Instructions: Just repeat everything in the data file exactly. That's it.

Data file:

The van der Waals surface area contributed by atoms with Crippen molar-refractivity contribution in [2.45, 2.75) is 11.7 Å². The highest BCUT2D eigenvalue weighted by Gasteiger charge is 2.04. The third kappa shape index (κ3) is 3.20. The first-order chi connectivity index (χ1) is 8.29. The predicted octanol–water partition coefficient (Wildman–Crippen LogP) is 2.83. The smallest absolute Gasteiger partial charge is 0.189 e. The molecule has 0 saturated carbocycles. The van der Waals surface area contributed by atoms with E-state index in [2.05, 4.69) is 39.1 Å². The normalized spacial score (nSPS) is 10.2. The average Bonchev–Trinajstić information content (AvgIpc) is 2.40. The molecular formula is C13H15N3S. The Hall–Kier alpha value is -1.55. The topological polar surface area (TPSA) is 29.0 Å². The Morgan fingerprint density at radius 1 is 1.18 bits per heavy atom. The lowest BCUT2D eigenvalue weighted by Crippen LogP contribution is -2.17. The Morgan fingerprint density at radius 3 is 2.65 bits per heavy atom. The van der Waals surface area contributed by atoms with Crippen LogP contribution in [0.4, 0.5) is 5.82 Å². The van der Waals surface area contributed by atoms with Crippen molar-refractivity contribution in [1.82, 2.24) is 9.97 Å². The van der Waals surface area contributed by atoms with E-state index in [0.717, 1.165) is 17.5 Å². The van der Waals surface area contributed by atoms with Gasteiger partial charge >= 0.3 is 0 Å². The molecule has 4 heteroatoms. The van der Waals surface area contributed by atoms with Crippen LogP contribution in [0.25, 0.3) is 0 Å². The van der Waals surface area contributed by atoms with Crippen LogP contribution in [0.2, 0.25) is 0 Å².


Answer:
The van der Waals surface area contributed by atoms with Crippen molar-refractivity contribution in [2.45, 2.75) is 11.7 Å². The highest BCUT2D eigenvalue weighted by Gasteiger charge is 2.04. The third kappa shape index (κ3) is 3.20. The first-order chi connectivity index (χ1) is 8.29. The predicted octanol–water partition coefficient (Wildman–Crippen LogP) is 2.83. The smallest absolute Gasteiger partial charge is 0.189 e. The molecule has 0 saturated carbocycles. The van der Waals surface area contributed by atoms with E-state index in [2.05, 4.69) is 39.1 Å². The normalized spacial score (nSPS) is 10.2. The average Bonchev–Trinajstić information content (AvgIpc) is 2.40. The molecular formula is C13H15N3S. The Hall–Kier alpha value is -1.55. The topological polar surface area (TPSA) is 29.0 Å². The Morgan fingerprint density at radius 1 is 1.18 bits per heavy atom. The lowest BCUT2D eigenvalue weighted by Crippen LogP contribution is -2.17. The Morgan fingerprint density at radius 3 is 2.65 bits per heavy atom. The van der Waals surface area contributed by atoms with Crippen LogP contribution in [0.4, 0.5) is 5.82 Å². The van der Waals surface area contributed by atoms with Crippen molar-refractivity contribution in [1.82, 2.24) is 9.97 Å². The van der Waals surface area contributed by atoms with E-state index in [0.717, 1.165) is 17.5 Å². The van der Waals surface area contributed by atoms with Gasteiger partial charge >= 0.3 is 0 Å². The molecule has 4 heteroatoms. The van der Waals surface area contributed by atoms with Crippen LogP contribution in [0.25, 0.3) is 0 Å². The van der Waals surface area contributed by atoms with Crippen LogP contribution in [0.2, 0.25) is 0 Å².